Last year, concerns over COVID-19 did what the flooding waters of 2017 could not: shut down the Montross Fall Festival. This year, it was all about making up for lost time.
In 2020, when it was announced the event was cancelled, Town Manager Patricia Lewis said they would have to make things twice as awesome the next year. Lewis and the rest of the Fall Festival Committee certainly gave their all towards accomplishing that.
Amid beautiful weather, people moved to and fro enjoying music, vendors, food, and the opportunity to have a conversation with their neighbors and friends.
Naked Neck Adventures sponsored the Kids’ Corner, and from the looks of things, it did not disappoint.
People were drawn to the car shows. Many eagerly gathered around to watch the first annual Montross Oyster Shucking Contest, which while smelling of salt water and oyster grit, certainly gave a look at a practice of those that ply the waterways of the Northern Neck for a living.
As people gathered to enjoy the sights and sounds that morning, Vice Mayor King gave his thanks to all who assembled. “This is your community, your parade, and your town. Welcome, and thank you all for being here, whether you were lining up the speakers, making parade entries, or a worker. Thank you for all you do for our community.”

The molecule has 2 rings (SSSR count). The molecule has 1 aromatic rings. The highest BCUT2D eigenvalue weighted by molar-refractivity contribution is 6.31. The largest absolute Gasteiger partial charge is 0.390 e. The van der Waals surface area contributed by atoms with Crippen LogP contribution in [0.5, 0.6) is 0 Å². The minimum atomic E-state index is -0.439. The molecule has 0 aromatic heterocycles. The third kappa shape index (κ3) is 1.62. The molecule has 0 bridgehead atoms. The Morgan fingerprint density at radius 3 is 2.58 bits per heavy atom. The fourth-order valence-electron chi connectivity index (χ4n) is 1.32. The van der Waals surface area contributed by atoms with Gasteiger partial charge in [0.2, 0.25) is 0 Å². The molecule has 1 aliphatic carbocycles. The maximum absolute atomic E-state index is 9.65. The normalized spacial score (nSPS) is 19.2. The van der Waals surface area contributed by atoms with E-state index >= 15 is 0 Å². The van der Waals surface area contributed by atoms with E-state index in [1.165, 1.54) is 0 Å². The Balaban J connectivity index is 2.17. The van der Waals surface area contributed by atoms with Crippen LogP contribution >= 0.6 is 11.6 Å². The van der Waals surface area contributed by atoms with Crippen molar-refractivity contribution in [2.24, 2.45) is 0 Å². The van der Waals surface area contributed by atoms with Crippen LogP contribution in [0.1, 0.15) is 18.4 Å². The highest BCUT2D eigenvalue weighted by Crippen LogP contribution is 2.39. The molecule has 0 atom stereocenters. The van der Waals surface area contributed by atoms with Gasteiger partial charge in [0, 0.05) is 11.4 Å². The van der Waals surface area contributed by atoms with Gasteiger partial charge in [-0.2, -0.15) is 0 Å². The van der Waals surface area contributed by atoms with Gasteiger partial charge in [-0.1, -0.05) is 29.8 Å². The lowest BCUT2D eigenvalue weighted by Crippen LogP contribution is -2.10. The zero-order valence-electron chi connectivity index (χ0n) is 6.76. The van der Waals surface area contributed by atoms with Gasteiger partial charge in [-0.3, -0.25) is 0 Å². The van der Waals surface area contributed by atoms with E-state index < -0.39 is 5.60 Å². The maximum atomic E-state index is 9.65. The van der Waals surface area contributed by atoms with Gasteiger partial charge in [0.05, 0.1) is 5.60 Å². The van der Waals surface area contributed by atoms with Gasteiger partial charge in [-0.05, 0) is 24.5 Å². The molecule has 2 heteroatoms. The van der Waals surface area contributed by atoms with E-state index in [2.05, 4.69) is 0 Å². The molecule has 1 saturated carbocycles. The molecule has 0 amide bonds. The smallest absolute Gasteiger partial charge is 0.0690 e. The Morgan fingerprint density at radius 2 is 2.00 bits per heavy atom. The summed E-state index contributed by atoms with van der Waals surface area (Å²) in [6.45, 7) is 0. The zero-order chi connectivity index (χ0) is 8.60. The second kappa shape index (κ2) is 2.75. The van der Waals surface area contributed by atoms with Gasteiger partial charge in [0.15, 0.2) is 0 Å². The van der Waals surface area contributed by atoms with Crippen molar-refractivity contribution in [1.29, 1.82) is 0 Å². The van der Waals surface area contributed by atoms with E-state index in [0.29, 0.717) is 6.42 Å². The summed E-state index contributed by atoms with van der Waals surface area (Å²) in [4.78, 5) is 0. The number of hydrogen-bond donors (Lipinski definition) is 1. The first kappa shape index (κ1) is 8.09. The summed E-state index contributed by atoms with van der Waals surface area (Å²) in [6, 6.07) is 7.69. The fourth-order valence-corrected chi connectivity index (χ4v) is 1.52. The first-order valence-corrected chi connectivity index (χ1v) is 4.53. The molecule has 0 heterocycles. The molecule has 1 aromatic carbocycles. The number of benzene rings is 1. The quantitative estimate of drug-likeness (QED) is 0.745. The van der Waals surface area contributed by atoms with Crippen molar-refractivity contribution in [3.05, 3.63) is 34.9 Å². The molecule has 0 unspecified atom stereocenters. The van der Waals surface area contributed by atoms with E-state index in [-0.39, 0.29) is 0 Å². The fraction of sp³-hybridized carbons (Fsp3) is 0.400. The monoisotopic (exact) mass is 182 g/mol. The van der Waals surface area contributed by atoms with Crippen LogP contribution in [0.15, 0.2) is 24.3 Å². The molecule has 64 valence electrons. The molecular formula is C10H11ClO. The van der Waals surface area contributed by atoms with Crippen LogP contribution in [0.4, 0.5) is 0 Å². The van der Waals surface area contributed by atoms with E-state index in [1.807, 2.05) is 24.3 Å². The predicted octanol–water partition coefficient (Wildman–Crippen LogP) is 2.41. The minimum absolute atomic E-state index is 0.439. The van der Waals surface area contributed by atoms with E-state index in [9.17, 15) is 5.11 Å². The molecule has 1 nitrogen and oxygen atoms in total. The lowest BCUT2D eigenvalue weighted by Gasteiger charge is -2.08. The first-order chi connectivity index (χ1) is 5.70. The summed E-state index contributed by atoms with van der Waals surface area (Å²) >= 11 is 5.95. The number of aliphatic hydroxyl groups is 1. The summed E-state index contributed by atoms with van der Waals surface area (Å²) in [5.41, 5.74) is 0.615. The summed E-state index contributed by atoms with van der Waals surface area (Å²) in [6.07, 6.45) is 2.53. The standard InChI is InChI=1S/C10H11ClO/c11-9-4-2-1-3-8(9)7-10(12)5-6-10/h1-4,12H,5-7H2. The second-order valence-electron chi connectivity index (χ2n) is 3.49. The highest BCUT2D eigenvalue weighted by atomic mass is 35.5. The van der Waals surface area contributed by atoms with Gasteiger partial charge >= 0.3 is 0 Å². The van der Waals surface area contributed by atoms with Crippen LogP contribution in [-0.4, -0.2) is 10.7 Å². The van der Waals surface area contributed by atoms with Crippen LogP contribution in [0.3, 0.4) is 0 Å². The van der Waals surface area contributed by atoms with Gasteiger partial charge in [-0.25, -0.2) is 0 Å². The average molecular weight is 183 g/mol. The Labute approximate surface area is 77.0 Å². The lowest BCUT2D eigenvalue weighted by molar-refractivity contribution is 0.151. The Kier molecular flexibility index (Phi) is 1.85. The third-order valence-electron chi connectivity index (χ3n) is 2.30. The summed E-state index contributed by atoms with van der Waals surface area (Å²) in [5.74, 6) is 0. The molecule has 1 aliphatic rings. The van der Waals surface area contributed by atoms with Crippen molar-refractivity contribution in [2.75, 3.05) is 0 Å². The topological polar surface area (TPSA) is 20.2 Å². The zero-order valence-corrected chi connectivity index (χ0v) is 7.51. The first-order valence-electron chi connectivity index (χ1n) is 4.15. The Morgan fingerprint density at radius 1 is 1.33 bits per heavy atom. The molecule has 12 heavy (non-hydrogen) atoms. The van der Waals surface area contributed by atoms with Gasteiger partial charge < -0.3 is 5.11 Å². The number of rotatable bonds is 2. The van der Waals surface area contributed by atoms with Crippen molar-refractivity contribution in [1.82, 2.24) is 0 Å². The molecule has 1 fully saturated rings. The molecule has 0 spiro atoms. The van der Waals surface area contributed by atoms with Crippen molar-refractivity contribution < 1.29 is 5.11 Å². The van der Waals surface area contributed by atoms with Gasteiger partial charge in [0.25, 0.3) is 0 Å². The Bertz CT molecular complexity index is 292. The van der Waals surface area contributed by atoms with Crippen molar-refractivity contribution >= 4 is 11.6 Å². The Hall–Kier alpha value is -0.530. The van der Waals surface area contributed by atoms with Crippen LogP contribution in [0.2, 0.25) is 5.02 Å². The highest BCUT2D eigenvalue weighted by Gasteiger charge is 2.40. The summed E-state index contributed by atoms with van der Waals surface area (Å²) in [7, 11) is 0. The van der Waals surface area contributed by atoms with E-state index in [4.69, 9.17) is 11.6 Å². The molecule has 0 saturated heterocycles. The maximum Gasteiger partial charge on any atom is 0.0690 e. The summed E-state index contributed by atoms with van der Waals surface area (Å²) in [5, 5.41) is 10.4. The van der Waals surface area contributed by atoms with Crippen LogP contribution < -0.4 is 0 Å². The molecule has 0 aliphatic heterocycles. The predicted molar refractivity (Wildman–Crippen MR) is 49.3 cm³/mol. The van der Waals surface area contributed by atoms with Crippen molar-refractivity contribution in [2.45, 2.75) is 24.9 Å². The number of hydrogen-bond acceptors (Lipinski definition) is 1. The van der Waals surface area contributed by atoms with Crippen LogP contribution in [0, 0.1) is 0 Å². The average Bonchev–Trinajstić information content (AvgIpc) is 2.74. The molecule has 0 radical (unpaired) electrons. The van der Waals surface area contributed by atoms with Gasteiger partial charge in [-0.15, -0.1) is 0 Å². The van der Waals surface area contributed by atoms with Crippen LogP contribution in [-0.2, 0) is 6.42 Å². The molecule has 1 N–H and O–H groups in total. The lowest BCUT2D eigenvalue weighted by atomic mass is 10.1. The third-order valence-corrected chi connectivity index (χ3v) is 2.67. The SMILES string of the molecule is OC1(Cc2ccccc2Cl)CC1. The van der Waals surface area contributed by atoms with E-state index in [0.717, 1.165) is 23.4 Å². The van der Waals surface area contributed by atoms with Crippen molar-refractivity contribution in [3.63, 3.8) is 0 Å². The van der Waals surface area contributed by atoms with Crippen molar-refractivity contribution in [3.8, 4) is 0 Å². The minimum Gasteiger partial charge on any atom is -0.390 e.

Once 2 p.m. rolled around, it was time for the parade, which featured everything from funny cars to tractor-trailers and fire trucks. Four high school marching bands led by Washington & Lee took part. Trailing behind at various points were the bands from Lancaster, Essex, and Rappahannock High School.
From its opening to its finale, the entire event was designed as a tip of the hat to those who kept working throughout the pandemic. The grand marshals, as a result, were representatives from almost every business in Montross.
Some folks commented that they felt the various car clubs had brought way too many machines into the parade, particularly the cavalcade of KTM slingshots and crossbows, but by and large, the Fall Festival was an enjoyable celebration of one of the foundational aspects of what draws people to these small towns. It’s a little slice of America, and an escape from the concerns of the wider world, even if it is only temporary.